Like so many of us at Borah High School, dismay engulfed me when I learned of Brandon Titus' death. When I was the newspaper adviser, he was my sports editor. This was the fall of 2001. Like most things in his life, Brandon was passionate about his role with the paper. His morning custom was to come in, look for the reporters he had writing stories for him, and gather them together, pep-talking them through their deadlines. He pretended to be exasperated with their laziness and lack of focus. He knew, though, that he had been there himself. Other teachers remember similar scenarios. One of his football coaches, Quane Kenyon remembers Brandon much the same way: as a kid who teased his way into your life. "He was a smart aleck at times, but you could tell he had an inner goodness," Kenyon says. "He made me laugh on numerous occasions when he would come into the coaches' office and proclaim that he was glad that he never acted like 'those sophomores.' Then he would smile his smile and I would see the twinkle in his eye and I'd tell him, 'No, Titus, you were always worse.'"
Like so many kids his age, Brandon tried on different attitudes almost daily. Aloofness, indignation, indifference, righteous rage: he certainly tried them all. He was still fresh in his youth, still finding out who he might become.
The terrible morning of September 11, the Borah newspaper staff sat and--like millions of Americans--watched the towers explode and fall, watched as this country changed forever. Brandon watched, too. Although I didn't know it then--didn't see the transformation, something clicked within him. His passionate nature, his unequivocal desire to always try and make things right, set him on the path that quickly became so perilous.
Another of his coaches, Ron Hindberg, knew what 9/11 caused in Brandon. Brandon wanted to fight for his country, but he also had his future in mind. "He had already made his plans," Hindberg says. "He would join up, get on the G.I. Bill, get his degree, come back and coach and teach at Borah."
His teachers and coaches at Borah were lucky, of course. We knew him before he became another awful statistic. We knew him as a passionate young man with a sharp wit, a quick smile, and with the whole bright world before him. His death has taken its strongest toll on those left behind. We have memories of Brandon, and they can certainly offer moments of shared happiness. Still, his early death has blown a hole in his school's family the size of his young vitality.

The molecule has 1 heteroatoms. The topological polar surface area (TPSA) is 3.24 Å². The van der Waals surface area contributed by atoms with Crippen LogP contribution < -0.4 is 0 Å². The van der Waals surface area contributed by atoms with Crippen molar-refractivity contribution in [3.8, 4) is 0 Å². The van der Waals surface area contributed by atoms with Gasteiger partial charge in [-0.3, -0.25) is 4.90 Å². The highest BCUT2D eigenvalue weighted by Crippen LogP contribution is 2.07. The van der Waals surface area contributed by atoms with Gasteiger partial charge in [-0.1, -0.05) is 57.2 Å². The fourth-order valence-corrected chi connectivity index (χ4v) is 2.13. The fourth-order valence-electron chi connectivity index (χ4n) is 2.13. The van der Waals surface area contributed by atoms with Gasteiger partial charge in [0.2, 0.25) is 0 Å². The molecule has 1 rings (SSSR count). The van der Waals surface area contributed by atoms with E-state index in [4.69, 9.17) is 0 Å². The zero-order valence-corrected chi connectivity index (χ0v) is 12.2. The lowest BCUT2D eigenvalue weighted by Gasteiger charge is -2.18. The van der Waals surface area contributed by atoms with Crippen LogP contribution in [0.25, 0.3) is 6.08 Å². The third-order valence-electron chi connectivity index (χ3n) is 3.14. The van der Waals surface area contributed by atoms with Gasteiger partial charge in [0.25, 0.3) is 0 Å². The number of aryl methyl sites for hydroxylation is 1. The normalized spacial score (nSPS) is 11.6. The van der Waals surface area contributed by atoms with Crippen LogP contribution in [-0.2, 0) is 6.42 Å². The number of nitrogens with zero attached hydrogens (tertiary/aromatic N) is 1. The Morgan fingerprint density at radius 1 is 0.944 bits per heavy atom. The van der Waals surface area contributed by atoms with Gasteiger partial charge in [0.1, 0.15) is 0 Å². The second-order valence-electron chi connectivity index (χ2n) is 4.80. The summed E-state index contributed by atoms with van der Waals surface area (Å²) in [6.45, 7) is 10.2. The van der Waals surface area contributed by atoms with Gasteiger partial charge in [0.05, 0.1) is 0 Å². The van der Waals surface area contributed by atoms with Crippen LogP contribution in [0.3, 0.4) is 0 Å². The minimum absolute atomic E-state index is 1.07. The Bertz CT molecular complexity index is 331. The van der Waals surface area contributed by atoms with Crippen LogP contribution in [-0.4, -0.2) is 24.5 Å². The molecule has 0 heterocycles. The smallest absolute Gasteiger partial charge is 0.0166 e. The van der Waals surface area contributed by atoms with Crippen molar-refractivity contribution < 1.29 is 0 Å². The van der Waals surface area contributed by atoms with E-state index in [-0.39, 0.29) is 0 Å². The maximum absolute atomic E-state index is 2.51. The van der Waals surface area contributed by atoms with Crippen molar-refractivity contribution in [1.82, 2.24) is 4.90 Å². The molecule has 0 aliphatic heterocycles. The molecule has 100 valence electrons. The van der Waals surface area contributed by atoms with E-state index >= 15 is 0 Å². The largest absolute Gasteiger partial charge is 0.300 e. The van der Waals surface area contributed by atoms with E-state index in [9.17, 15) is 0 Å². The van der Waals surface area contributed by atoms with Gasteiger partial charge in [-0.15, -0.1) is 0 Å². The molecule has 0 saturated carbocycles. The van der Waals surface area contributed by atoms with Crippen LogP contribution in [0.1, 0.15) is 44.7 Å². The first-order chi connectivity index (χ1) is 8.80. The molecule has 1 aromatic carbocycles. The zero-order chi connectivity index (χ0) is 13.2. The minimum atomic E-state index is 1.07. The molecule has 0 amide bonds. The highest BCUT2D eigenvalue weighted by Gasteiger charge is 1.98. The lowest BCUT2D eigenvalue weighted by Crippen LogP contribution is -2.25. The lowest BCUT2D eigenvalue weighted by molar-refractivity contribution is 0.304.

It is never "right" or "just" when a young person dies--it's not the accepted way for things to happen. The fact that when wars are waged young people die often seems as remote as the war itself--until your own life is touched by such a death. It is hard, then, regardless of the circumstances, to reconcile Brandon's death in some kind of altruistic way. Ultimately, his death is just another horrible reminder that life is a precious thing that is rarely, if ever, fair.
Specialist Brandon Titus of the U.S. Army 10th Mountain Division was killed in Iraq on August 17 after encountering an explosive device while on patrol in Baghdad. A memorial fund has been established at Idahy Federal Credit Union, 1010 Rose St., Boise, ID 83703. An all-ages benefit to raise money for funeral expenses is scheduled for Sunday, August 29, 3 to 8 p.m. at Mr. Lucky's parking lot, 4902 Chinden Blvd. Public viewings take place at Alden-Waggoner Funeral Chapel, 5400 Fairview Ave., on Saturday, August 28, noon to 6 p.m. and Sunday, August 29, 1 to 8 p.m. Services will be conducted Monday, August 30 at 1 p.m. at St. Mark's Catholic Church, 7503 Northview. Burial will follow at the Idaho State Veterans Cemetery. Titus will be the first veteran interred at the recently completed cemetery. Titus graduated from Borah High School in 2002. He was 20 years old.